Wildlife gardens: Blending nature with structure in garden design
10 December 2021
A wildlife garden need not be a “wild garden”, one that is let loose without control or boundary. Blending nature with a formal garden design and build can be just as effective in encouraging butterflies, bees and hedgehogs.
Haywood Landscapes have designed and realised gardens across Kent that combine wildflowers, trees, grasses and ponds with more formal soft and hard landscaping, timber fencing, seating and pathways.
Going wild in your garden design
Creating a garden that works for both wildlife and humans means combining biodiversity, attraction and seasonal interest with a productive and useful space. A combination of planting, natural materials, timber, shingle and stone can work wonders in enticing wildlife visitors whilst still being manageable and functional for the garden’s human owners.
A wildlife corridor for butterflies, bees and small mammals.
Access to all areas for wildlife: That means ground cover and shelter for our furry friends, floral interest for butterflies and bees, water features for newts, frogs and toads.
Swathes of grasses provide shelter for safe transit through the garden. Trees and hedgerows provide natural resting and nesting opportunities for mammals and birds as well as berries for food and blossom for pollination.
Specially grown wildflower turf can create an impressive floral carpet in super-quick time, encouraging bird, bee and butterfly activity at the earliest opportunity.
A garden design and build contractor might also suggest including bug walls, birdboxes, insect hotels and ponds around your wildlife garden. Their expertise here is in knowing how best to tackle placement, design and product choice. These elements need to provide a safe haven for their inhabitants as well as allowing sneak peeks from homeowners!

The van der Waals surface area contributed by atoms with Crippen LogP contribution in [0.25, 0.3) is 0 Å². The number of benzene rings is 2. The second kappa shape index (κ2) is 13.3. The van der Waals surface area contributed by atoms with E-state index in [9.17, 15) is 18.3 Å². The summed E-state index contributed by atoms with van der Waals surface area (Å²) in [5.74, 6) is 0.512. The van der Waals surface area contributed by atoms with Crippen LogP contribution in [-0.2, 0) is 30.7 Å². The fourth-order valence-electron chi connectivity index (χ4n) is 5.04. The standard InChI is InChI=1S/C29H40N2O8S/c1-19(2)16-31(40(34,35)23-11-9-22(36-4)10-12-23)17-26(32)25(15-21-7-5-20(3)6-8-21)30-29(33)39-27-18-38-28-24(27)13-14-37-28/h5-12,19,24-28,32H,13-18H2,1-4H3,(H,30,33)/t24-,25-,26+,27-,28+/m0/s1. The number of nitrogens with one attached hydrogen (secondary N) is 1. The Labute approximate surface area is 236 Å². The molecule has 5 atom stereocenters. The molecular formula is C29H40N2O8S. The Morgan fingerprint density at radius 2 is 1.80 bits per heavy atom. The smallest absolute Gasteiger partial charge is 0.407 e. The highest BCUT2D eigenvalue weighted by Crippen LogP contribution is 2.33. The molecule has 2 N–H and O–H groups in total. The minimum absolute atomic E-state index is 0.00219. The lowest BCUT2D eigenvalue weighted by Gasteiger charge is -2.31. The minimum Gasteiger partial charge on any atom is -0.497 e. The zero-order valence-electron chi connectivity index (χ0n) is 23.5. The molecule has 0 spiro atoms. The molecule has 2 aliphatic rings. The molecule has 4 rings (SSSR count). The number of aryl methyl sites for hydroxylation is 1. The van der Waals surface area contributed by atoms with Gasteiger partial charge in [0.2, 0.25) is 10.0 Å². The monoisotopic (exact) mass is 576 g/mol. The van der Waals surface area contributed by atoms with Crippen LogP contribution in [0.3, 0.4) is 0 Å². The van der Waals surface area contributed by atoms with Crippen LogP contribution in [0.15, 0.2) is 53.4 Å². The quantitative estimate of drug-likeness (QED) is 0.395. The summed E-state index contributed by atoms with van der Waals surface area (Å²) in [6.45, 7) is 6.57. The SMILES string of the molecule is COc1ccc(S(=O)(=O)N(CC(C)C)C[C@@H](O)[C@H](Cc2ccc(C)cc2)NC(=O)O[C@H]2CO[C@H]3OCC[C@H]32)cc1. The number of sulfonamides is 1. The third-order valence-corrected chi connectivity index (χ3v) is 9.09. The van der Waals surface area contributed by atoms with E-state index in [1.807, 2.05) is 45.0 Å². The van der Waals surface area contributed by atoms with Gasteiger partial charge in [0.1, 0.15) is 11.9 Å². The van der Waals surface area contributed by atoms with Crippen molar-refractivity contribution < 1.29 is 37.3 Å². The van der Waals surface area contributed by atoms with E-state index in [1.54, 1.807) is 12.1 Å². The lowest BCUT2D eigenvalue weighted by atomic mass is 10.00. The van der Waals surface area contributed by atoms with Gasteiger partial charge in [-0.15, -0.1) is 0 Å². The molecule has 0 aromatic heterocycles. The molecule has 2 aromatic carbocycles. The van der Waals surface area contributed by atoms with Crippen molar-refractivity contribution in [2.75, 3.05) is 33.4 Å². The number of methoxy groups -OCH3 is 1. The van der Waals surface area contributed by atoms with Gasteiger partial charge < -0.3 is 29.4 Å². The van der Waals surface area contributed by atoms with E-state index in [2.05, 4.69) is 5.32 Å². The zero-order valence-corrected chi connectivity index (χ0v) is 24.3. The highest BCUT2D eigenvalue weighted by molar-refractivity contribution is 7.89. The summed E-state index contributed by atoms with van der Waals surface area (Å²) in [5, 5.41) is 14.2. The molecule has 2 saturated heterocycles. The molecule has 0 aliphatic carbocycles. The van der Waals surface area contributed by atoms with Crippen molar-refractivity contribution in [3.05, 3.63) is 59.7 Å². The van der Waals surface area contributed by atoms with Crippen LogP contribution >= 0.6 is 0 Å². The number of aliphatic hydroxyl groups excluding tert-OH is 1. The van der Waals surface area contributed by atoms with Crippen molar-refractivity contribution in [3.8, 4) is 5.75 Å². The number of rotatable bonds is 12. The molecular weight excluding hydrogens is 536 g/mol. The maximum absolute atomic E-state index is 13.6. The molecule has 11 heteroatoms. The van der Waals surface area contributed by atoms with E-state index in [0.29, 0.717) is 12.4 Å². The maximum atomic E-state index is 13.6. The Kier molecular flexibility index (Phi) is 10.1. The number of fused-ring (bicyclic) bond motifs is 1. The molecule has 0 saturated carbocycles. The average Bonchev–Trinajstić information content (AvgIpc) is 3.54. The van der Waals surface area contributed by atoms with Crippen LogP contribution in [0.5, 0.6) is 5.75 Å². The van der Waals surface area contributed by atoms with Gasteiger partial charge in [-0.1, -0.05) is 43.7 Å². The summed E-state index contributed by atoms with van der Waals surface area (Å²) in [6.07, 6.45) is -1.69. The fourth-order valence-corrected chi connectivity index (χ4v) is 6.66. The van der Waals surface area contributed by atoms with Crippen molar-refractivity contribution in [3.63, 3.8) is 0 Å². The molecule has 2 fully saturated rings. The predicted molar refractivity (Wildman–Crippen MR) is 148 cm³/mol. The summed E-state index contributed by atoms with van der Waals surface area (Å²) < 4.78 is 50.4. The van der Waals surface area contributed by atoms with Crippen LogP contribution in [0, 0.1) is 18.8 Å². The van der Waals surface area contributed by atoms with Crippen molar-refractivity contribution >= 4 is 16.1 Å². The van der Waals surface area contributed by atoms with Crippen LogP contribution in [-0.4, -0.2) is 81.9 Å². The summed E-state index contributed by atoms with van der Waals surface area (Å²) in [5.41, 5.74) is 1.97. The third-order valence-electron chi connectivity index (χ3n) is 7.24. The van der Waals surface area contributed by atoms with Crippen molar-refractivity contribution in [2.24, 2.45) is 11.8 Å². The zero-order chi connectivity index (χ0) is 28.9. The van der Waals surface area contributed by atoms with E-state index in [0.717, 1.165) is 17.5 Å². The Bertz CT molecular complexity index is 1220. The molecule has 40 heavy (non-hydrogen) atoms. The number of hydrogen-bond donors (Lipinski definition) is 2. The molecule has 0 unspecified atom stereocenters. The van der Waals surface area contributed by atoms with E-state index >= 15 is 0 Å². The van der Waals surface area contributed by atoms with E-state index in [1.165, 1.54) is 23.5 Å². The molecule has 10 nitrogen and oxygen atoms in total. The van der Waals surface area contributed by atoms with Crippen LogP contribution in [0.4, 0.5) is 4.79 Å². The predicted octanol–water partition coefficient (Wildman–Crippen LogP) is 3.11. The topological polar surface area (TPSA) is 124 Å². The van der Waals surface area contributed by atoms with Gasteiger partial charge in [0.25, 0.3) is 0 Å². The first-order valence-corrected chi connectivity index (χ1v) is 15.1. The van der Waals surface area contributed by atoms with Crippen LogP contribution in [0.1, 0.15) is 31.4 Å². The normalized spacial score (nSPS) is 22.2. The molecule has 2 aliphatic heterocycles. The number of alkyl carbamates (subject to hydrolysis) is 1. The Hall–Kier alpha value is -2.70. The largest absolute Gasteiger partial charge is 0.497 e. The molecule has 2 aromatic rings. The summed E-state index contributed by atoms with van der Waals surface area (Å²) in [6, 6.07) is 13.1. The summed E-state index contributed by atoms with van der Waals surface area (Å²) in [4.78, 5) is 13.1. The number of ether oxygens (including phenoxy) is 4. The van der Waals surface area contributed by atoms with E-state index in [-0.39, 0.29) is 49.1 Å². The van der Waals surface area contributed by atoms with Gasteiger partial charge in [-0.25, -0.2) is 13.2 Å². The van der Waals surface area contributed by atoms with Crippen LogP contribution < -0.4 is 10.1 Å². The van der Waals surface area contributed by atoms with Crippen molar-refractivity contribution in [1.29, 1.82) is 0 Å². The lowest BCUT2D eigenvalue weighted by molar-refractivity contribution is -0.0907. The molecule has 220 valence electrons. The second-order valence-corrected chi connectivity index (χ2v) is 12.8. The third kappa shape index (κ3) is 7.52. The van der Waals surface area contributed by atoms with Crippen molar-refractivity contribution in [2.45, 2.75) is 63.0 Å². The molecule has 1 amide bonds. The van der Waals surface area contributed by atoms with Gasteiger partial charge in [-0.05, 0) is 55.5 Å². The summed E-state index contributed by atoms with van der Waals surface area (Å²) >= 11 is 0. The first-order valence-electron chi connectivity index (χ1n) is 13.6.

A blend of natural garden and outdoor living
A formal lawn can give way to a wildflower meadow, ticking both biodiversity for wildlife and human boxes for play, entertaining and some well-deserved R&R.
Stabilised or self-binding gravel pathways provide direction, purpose and durability as you walk through and enjoy your garden, without losing that natural effect.
Clever use of climbers can create an attractive backdrop and cover to entice bugs whilst dressing fence work or garden structures.
Trees and hedging can provide boundary, height impact and shelter for entertaining space and safe play.
Lighting and water for natural habitats
Consider lighting options so that you can also enjoy your garden at dusk and beyond as well as nocturnal visitors when you return indoors.
The perfect pond for frogs, toads and newts should consider amphibious access – bridges, hopping points and hiding places – as well as drainage, shelving, position and surrounding plant choice.
Managing a formal wildlife garden
Stay true to your brief when discussing with your garden designer and agreeing the wildlife garden design and build. If you are looking for easy access and low maintenance areas, your garden specialist will be able to factor this in alongside your wildlife wishes.
Haywood Landscapes Wildlife Garden Design and Build
Haywood Landscapes have designed and built a number of wildlife-friendly gardens across Kent and the South East, both formal and informal. You can follow the story of two of these here:
Get in touch with Haywood Landscapes today by contacting us here, to discuss your next wildlife garden project across Kent and the South East.